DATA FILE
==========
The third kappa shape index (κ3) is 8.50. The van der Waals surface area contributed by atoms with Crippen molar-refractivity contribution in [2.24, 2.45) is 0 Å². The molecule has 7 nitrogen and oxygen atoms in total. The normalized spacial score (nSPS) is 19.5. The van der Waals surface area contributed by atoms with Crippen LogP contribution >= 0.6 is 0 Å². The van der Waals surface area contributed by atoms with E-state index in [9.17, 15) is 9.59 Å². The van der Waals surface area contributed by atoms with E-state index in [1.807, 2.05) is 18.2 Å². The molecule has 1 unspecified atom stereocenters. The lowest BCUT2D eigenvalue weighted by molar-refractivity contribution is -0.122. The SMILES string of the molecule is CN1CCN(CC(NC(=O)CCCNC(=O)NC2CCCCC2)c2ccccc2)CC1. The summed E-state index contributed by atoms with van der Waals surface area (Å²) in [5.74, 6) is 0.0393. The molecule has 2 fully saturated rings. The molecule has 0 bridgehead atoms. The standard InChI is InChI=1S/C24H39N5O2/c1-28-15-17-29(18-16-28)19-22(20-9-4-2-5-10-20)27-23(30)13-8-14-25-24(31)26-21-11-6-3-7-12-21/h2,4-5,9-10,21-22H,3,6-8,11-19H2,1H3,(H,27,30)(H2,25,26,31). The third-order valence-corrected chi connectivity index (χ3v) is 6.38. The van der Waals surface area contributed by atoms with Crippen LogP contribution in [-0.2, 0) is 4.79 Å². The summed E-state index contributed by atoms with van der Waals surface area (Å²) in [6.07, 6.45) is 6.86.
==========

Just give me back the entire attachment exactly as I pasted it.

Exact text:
The third kappa shape index (κ3) is 8.50. The van der Waals surface area contributed by atoms with Crippen molar-refractivity contribution in [2.24, 2.45) is 0 Å². The molecule has 7 nitrogen and oxygen atoms in total. The normalized spacial score (nSPS) is 19.5. The van der Waals surface area contributed by atoms with Crippen LogP contribution >= 0.6 is 0 Å². The van der Waals surface area contributed by atoms with E-state index in [9.17, 15) is 9.59 Å². The van der Waals surface area contributed by atoms with E-state index in [1.807, 2.05) is 18.2 Å². The molecule has 1 unspecified atom stereocenters. The lowest BCUT2D eigenvalue weighted by molar-refractivity contribution is -0.122. The SMILES string of the molecule is CN1CCN(CC(NC(=O)CCCNC(=O)NC2CCCCC2)c2ccccc2)CC1. The summed E-state index contributed by atoms with van der Waals surface area (Å²) in [5.74, 6) is 0.0393. The molecule has 2 fully saturated rings. The molecule has 0 bridgehead atoms. The standard InChI is InChI=1S/C24H39N5O2/c1-28-15-17-29(18-16-28)19-22(20-9-4-2-5-10-20)27-23(30)13-8-14-25-24(31)26-21-11-6-3-7-12-21/h2,4-5,9-10,21-22H,3,6-8,11-19H2,1H3,(H,27,30)(H2,25,26,31). The third-order valence-corrected chi connectivity index (χ3v) is 6.38. The van der Waals surface area contributed by atoms with Crippen LogP contribution in [-0.2, 0) is 4.79 Å². The summed E-state index contributed by atoms with van der Waals surface area (Å²) in [6.07, 6.45) is 6.86.